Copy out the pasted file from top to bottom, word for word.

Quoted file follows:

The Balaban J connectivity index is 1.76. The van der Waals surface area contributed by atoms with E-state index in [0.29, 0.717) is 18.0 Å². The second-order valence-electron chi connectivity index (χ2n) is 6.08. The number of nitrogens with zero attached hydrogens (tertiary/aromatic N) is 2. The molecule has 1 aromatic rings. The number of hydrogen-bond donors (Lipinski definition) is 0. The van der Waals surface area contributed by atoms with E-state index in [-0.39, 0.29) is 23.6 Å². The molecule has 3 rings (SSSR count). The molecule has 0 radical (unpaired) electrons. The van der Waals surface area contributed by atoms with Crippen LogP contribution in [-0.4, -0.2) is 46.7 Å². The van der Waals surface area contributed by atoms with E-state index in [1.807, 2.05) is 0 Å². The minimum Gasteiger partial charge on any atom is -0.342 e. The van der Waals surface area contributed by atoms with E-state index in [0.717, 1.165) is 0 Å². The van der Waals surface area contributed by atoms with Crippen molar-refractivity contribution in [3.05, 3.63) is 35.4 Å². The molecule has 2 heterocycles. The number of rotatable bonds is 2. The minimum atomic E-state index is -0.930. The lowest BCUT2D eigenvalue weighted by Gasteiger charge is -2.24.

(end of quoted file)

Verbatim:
The Balaban J connectivity index is 1.76. The van der Waals surface area contributed by atoms with E-state index in [0.29, 0.717) is 18.0 Å². The second-order valence-electron chi connectivity index (χ2n) is 6.08. The number of nitrogens with zero attached hydrogens (tertiary/aromatic N) is 2. The molecule has 1 aromatic rings. The number of hydrogen-bond donors (Lipinski definition) is 0. The van der Waals surface area contributed by atoms with E-state index in [-0.39, 0.29) is 23.6 Å². The molecule has 3 rings (SSSR count). The molecule has 0 radical (unpaired) electrons. The van der Waals surface area contributed by atoms with Crippen LogP contribution in [-0.4, -0.2) is 46.7 Å². The van der Waals surface area contributed by atoms with E-state index in [1.807, 2.05) is 0 Å². The minimum Gasteiger partial charge on any atom is -0.342 e. The van der Waals surface area contributed by atoms with E-state index in [0.717, 1.165) is 0 Å². The van der Waals surface area contributed by atoms with Crippen molar-refractivity contribution in [3.05, 3.63) is 35.4 Å². The molecule has 2 heterocycles. The number of rotatable bonds is 2. The minimum atomic E-state index is -0.930. The lowest BCUT2D eigenvalue weighted by Gasteiger charge is -2.24.